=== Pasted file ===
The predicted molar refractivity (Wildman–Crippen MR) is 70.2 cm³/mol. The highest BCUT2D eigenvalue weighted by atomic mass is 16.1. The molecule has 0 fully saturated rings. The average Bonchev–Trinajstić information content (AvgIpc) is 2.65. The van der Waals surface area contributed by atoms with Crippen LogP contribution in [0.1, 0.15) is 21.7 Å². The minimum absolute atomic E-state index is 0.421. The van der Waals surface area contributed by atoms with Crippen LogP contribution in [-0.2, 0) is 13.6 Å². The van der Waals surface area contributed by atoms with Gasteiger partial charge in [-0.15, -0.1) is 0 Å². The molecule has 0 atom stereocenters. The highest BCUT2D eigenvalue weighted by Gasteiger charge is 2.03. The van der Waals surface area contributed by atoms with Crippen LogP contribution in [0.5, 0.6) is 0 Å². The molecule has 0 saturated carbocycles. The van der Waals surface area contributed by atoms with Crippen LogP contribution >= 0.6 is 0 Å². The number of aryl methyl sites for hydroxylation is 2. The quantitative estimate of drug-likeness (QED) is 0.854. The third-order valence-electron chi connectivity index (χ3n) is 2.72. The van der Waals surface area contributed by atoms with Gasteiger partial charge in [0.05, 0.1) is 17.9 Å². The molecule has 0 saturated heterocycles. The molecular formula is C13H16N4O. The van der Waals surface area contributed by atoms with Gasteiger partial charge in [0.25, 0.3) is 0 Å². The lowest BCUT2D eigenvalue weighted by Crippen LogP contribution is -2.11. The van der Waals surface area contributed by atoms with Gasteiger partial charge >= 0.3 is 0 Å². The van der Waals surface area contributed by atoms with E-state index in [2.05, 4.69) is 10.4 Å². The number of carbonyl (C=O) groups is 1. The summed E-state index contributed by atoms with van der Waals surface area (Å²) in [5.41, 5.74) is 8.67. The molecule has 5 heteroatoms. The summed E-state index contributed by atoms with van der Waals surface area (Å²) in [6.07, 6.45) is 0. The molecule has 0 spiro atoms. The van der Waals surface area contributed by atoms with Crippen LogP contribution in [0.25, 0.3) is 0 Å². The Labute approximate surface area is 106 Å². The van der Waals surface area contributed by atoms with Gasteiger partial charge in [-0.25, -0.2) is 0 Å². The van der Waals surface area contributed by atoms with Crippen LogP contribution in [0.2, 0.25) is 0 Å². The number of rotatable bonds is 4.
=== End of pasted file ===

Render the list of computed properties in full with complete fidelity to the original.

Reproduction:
The predicted molar refractivity (Wildman–Crippen MR) is 70.2 cm³/mol. The highest BCUT2D eigenvalue weighted by atomic mass is 16.1. The molecule has 0 fully saturated rings. The average Bonchev–Trinajstić information content (AvgIpc) is 2.65. The van der Waals surface area contributed by atoms with Crippen LogP contribution in [0.1, 0.15) is 21.7 Å². The minimum absolute atomic E-state index is 0.421. The van der Waals surface area contributed by atoms with Crippen LogP contribution in [-0.2, 0) is 13.6 Å². The van der Waals surface area contributed by atoms with Gasteiger partial charge in [-0.15, -0.1) is 0 Å². The molecule has 0 atom stereocenters. The highest BCUT2D eigenvalue weighted by Gasteiger charge is 2.03. The van der Waals surface area contributed by atoms with Crippen LogP contribution in [0.5, 0.6) is 0 Å². The molecule has 0 saturated carbocycles. The van der Waals surface area contributed by atoms with Crippen LogP contribution >= 0.6 is 0 Å². The number of aryl methyl sites for hydroxylation is 2. The quantitative estimate of drug-likeness (QED) is 0.854. The third-order valence-electron chi connectivity index (χ3n) is 2.72. The van der Waals surface area contributed by atoms with Gasteiger partial charge in [0.05, 0.1) is 17.9 Å². The molecule has 0 saturated heterocycles. The molecular formula is C13H16N4O. The van der Waals surface area contributed by atoms with Gasteiger partial charge in [0.25, 0.3) is 0 Å². The lowest BCUT2D eigenvalue weighted by Crippen LogP contribution is -2.11. The van der Waals surface area contributed by atoms with Gasteiger partial charge >= 0.3 is 0 Å². The van der Waals surface area contributed by atoms with E-state index in [2.05, 4.69) is 10.4 Å². The number of carbonyl (C=O) groups is 1. The summed E-state index contributed by atoms with van der Waals surface area (Å²) in [5.41, 5.74) is 8.67. The molecule has 5 heteroatoms. The summed E-state index contributed by atoms with van der Waals surface area (Å²) in [6.07, 6.45) is 0. The molecule has 0 spiro atoms. The van der Waals surface area contributed by atoms with Crippen LogP contribution in [0.25, 0.3) is 0 Å². The Labute approximate surface area is 106 Å². The van der Waals surface area contributed by atoms with Gasteiger partial charge in [-0.25, -0.2) is 0 Å². The van der Waals surface area contributed by atoms with Crippen LogP contribution in [0.2, 0.25) is 0 Å². The number of rotatable bonds is 4.